The use of alternative drugs has recently been reported to minimize the symptoms of the disease, but the literature on the influence of some of them, namely Psilocybin, Cannabis, Nicotine, and Morphine, is limited and scattered. Since the condition is considered the fourth most frequently occurring psychiatric disorder, after phobias, substance abuse, and major depression, we believe it is crucial to study these rare treatment approaches thoroughly.5 Hence, we aim to systemize their efficacy and analyze any side effects reported to aid in understanding the potential of these drugs in managing OCD.

Materials and Methods

This systematic review was consistent with the relevant criteria of Preferred Reporting Items for Systematic Reviews and Meta-Analysis (PRISMA) guidelines.9 The protocol was registered on PROSPERO (CRD42022326445).

Search Methods

A Systematic search, limited to human studies, was conducted from inception to March 2022 on databases: PubMed, Google Scholar, Science Direct, Directory of Open Access Journals, and Cochrane Library, implementing the Boolean (and/or) logic and using an appropriate set of Mesh terms, including but not limited to “Obsessive-Compulsive Disorders”, “OCD”, “Psilocybin”, “Cannabis”, “Marijuana”, “Nicotine”, “Tobacco”, “Morphine”. In addition, pre-printed studies on MedRxiv and BioRxiv and key reference lists were also searched for relevant articles. The search strategy used for each drug in each database is provided in the Supplementary Files as Table S1. PRISMA flowchart (Figure 1) summarizes the process through different phases of our study.

Figure 1 Prisma Flowchart.

Eligibility Criteria

Before the screening, inclusion and exclusion criteria were set to standardize the target population and avoid selection bias. Studies were included if its participants were: 1) diagnosed with OCD, using either the International Classification of Diseases or Diagnostic (ICD) and Statistical Manual of Mental Disorders criteria (DSM-III, DSM III-R, DSM-IV, DSM-IV-TR, or DSM-5). Individuals diagnosed clinically before the study took place, irrespective of the criteria mentioned, were also included 2) used Psilocybin, Cannabis, Nicotine, or Morphine as treatment 3) were of age 18 years or above 4) the study mentioned the outcome; the drug’s effect on OCD symptoms. There was no gender or ethnic restriction. Studies were excluded if participants: 1) had any systemic diseases/autoimmune diseases, 2) had any disorder that better explained the situation, 3) diagnoses were induced by substance use, and 4) a study that did not report the effect of treatment on precisely OCD symptoms.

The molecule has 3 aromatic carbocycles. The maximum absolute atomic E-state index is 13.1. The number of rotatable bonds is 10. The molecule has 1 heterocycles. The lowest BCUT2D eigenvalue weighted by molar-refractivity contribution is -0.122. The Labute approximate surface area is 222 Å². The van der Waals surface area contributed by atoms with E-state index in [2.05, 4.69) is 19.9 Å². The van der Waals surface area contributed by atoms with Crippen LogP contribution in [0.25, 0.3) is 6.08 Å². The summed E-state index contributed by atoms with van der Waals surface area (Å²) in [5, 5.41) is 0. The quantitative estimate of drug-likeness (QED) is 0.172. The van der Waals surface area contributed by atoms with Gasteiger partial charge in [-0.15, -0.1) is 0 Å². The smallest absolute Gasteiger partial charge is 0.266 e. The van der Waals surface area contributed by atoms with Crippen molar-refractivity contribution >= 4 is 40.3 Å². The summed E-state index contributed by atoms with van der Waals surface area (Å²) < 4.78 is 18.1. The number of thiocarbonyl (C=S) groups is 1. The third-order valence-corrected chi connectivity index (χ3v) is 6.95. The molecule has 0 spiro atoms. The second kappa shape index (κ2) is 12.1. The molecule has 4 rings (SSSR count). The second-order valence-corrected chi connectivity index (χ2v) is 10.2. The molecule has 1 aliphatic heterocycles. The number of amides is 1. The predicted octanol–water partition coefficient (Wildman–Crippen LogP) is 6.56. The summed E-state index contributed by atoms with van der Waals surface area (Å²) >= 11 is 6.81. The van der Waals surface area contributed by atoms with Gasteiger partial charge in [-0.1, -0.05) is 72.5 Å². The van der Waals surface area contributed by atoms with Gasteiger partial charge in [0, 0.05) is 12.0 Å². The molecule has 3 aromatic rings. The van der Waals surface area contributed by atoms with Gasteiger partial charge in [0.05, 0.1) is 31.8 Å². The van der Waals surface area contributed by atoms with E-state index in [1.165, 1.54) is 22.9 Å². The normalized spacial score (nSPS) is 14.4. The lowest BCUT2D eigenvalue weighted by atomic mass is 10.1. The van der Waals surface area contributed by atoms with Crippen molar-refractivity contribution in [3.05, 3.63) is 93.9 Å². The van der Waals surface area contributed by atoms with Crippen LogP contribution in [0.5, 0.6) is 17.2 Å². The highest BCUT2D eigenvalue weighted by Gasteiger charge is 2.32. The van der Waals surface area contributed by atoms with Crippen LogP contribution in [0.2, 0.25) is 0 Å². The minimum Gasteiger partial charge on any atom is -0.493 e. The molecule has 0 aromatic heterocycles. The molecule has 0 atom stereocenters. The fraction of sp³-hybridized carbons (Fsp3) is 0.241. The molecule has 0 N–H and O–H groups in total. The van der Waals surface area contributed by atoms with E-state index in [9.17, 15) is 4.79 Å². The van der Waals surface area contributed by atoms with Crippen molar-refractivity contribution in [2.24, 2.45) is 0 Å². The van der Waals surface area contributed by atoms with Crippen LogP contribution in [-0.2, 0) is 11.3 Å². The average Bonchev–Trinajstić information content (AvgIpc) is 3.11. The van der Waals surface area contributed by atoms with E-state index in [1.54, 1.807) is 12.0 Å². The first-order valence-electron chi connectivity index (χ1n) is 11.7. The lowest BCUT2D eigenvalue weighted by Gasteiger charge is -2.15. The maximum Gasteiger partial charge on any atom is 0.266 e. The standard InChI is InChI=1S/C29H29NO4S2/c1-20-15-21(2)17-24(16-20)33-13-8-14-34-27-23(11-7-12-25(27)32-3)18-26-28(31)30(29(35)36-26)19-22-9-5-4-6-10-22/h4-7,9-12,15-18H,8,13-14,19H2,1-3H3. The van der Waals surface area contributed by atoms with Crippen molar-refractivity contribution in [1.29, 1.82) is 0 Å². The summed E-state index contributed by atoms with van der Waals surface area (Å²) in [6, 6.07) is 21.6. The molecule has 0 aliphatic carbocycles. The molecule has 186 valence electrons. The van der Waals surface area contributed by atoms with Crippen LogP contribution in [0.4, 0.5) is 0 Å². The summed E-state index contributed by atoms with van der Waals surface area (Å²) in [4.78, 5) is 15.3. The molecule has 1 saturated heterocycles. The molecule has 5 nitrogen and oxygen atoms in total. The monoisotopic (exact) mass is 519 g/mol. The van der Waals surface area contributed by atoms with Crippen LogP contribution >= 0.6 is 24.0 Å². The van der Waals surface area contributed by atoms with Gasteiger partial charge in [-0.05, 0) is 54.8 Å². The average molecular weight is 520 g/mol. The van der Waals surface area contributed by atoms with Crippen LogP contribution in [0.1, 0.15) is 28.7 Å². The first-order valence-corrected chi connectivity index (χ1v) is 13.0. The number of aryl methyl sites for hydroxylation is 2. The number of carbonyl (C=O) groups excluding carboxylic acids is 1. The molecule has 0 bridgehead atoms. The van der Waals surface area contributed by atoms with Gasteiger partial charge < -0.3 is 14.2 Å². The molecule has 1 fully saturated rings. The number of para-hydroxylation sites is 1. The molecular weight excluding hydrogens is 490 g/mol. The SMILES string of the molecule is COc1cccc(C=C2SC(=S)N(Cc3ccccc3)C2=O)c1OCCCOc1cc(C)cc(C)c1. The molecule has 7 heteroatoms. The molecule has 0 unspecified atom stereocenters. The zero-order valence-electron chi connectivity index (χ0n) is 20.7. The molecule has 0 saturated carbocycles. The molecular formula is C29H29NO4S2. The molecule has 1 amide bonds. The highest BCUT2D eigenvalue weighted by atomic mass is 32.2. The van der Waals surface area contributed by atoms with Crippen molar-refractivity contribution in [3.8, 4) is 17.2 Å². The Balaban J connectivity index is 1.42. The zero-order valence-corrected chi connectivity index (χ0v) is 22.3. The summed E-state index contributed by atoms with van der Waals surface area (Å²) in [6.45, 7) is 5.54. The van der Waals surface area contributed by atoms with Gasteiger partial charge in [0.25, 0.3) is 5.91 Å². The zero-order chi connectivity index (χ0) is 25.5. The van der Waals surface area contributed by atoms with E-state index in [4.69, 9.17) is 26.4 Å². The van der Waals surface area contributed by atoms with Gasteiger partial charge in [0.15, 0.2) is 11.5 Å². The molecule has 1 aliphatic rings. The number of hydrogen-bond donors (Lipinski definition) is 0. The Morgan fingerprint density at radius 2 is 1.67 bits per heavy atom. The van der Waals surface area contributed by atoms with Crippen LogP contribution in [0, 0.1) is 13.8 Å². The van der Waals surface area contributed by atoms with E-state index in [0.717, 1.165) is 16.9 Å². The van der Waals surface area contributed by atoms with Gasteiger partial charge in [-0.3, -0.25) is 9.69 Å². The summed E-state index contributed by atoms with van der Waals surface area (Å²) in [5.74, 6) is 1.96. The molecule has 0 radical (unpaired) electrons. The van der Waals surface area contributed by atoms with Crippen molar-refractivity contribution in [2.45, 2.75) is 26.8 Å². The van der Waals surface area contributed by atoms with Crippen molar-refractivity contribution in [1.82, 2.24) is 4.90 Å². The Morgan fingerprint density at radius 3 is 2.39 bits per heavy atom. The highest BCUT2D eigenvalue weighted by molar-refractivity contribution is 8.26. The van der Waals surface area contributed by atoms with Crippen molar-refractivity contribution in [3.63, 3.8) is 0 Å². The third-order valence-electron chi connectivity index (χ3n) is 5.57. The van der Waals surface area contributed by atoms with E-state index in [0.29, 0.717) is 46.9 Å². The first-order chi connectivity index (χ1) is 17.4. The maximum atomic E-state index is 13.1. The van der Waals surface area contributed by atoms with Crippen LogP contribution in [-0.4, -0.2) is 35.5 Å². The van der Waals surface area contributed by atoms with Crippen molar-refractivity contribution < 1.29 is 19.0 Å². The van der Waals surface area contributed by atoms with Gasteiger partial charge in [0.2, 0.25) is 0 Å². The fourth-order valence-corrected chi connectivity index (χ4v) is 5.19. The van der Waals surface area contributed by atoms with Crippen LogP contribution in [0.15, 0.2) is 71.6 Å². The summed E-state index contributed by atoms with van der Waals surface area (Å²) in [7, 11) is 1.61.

Study Selection

After initially identifying 155,275 studies, Endnote was used to remove 5033 duplicates. Two authors then independently carried out two screening stages; a third author resolved any disagreements among them. After going through the titles and abstracts in the primary screening, 62 relevant reports were filtered out. First, any human observational and experimental study was selected. Next, any study that did not report original data, like review papers, responses, and editorials, was excluded. Finally, full-text links were thoroughly reviewed in secondary screening, and 16 studies that fulfilled the eligibility criteria were further used for data extraction and synthesis.

Data Extraction and Synthesis